Experience Japan In This New Restaurant In San Juan!
In an unpretentious spot in Annapolis, Ichō Japanese Restaurant stands on a land where a condo-showroom-turned-dim-sum-place used to be. Floor-to-ceiling glass walls and bamboo frame it from the rest of the neighborhood, while a gingko tree (ichō in Japanese, where the restaurant is named after) and the word “welcome” in Japanese script painted on wood greet anyone who enters, along with a staff wearing a yukata-like uniform or a more casual version of a Japanese kimono.
All these will remind you of Japan, but the full experience of Ichō’s food and interiors will make you feel like you are indeed in the Land of the Rising Sun minus the pricey airline tickets.
Since its soft opening in April 2018, Ichō has taken over the hearts of many foodies in Metro Manila because of its authentic Japanese restaurant experience. The Grey Project made this one possible with its 360-design approach in collaboration with the resto’s hands-on owners: from its branding, interiors, the plates you’ll be eating from, and even the staff’s uniform. The project took only 3 months.
According to Paolo, the owners wanted to make Ichō upscale but not too intimidating, so he kept the design minimal—an unmistakably Japanese aesthetic. “Minimal lang ‘yong design niya. So, I focused more on contrasts actually. I made use primarily of wood and concrete, since wood is warm and concrete is cold,” Paolo explains.
He adds, “The design features woodworks with concrete background. So I used adobe as accents to add texture to the smoothness of the wood veneers, while still staying uniform to the color of concrete. So three colors lang siya: wood, concrete, and black. Very minimal and very zen.”
Zen it is, upon entering. From the foyer, you’ll get a full view of the interiors. To the left is the bar which is connected to the cashier, while to the left is a special kind of seating area called horigotatsu, a type of traditional Japanese table in a tatami area that’s low to the ground and has a recessed floor beneath it so that people can stretch out their legs.
Paolo shares that it was supposed to be a koi pond, but considering the safety of children dining with their families in the restaurant, they opted for what it is now. He adds, “Noong una akala ko magiging display lang siya. Pero noong opening, dyan umupo lahat ‘yong mga tao. It really made the restaurant more experiential.” Paolo shares that the idea of the horigotatsu, incorporating the latticed wall (a common feature in Japanese homes), is to make the diners feel like they’re no longer in the bustling Metro Manila.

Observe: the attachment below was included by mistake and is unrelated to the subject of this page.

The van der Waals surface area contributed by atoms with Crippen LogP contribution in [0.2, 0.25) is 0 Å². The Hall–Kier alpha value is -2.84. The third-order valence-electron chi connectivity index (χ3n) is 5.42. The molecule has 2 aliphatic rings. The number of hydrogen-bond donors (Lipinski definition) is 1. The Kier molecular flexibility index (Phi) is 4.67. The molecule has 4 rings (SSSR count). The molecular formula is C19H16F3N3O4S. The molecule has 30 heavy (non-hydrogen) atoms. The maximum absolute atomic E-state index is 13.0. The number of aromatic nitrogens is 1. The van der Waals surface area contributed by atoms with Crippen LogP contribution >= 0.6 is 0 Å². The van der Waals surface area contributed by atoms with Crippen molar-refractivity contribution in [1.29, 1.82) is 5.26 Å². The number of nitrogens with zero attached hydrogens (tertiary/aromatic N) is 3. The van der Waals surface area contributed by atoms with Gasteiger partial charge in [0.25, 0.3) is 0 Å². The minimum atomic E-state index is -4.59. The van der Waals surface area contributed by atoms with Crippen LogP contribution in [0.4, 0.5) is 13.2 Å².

In the middle of Ichō is a robatayaki, a traditional Japanese style of coal grilling, back-to-back with the sushi bar. Paolo says that he actually started designing from the robatayaki then eventually went to the other seatings like the bar, the horigotatsu and the VIP rooms. He also shares that the owner wants to have a robatayaki in the restaurant to introduce something new to the clientele, but since robatayakis are normally along the walls, he suggested to put it in the middle to make it a focal point and emphasize that it’s a main feature.
The robatayaki also features traditional Japanese art-inspired paintings, which is another detail that Paolo made sure to incorporate in the interiors. Other artworks can also be seen in the VIP rooms and the foyer. The Grey Project commissioned muralist Rolly Manlulu and their in-house graphic artist John Michael Tan for these artworks.
But Ichō doesn’t just look Japanese; it also tastes authentic Japanese. The restaurant has a true-blue Japanese chef and a Filipino chef with an expertise in Japanese cuisine (he’s been cooking Japanese food since two decades ago!). During CondoLiving’s visit to the restaurant, we were able to meet the Filipino chef, who they fondly call Chef Ico.
Chef Ico shares that Ichō’s menu course is a fusion of the traditional and the modern. He explains, “Kailangan natin sabayan ngayon ‘yong trend. Pero hindi ‘yong sobra sa twist, na nawawala na ‘yong traditional aspect.”
He also says that while the menu will stay the same throughout the year, there will be special menus every weekend, since they source their ingredients from Japan, which fly in every weekend. He even says, “Kung ano’ng season sa Japan, pwede rin kaming sumabay. Kaya lang since nagsisimula pa lang kami, dahan-dahan muna.”
The chef also dishes out that their Ichō Roll (their house specialty maki sushi rolls) and Spicy Tuna (spicy tuna sushi with a crunch) have become two of their best-sellers. And then there’s their spicy tofu salad, which has a kimchi paste taste to it. He also admits that there’s one dish that he finds a bit complicated to prepare: their Aburi Sushi, because its sauce needs to be specially made from miso.
But what makes their menu extra unique is that they serve sea bass. According to Chef Ico, sea bass isn’t served in other Japanese restaurants here since it’s already rare.
Paolo concludes, “With every restaurant that I do, since I’ve been designing restaurants, I want it to be really experiential. Like this one, inaral ko talaga kung ano ‘yong traditions ng Japan. Para ‘pag kakain ka dito, complete package siya. Babalik-balikan siya hindi lang dahil masarap ‘yong pagkain, kundi dahil na-feel mo rin na parang nandoon ka sa Japan. So you don’t need to go to Japan to experience it.”
Ichō Japanese Restaurant is located at 6 Annapolis Street, Greenhills, San Juan. For reservations, you may call 579-0227 or (0917)134-6027.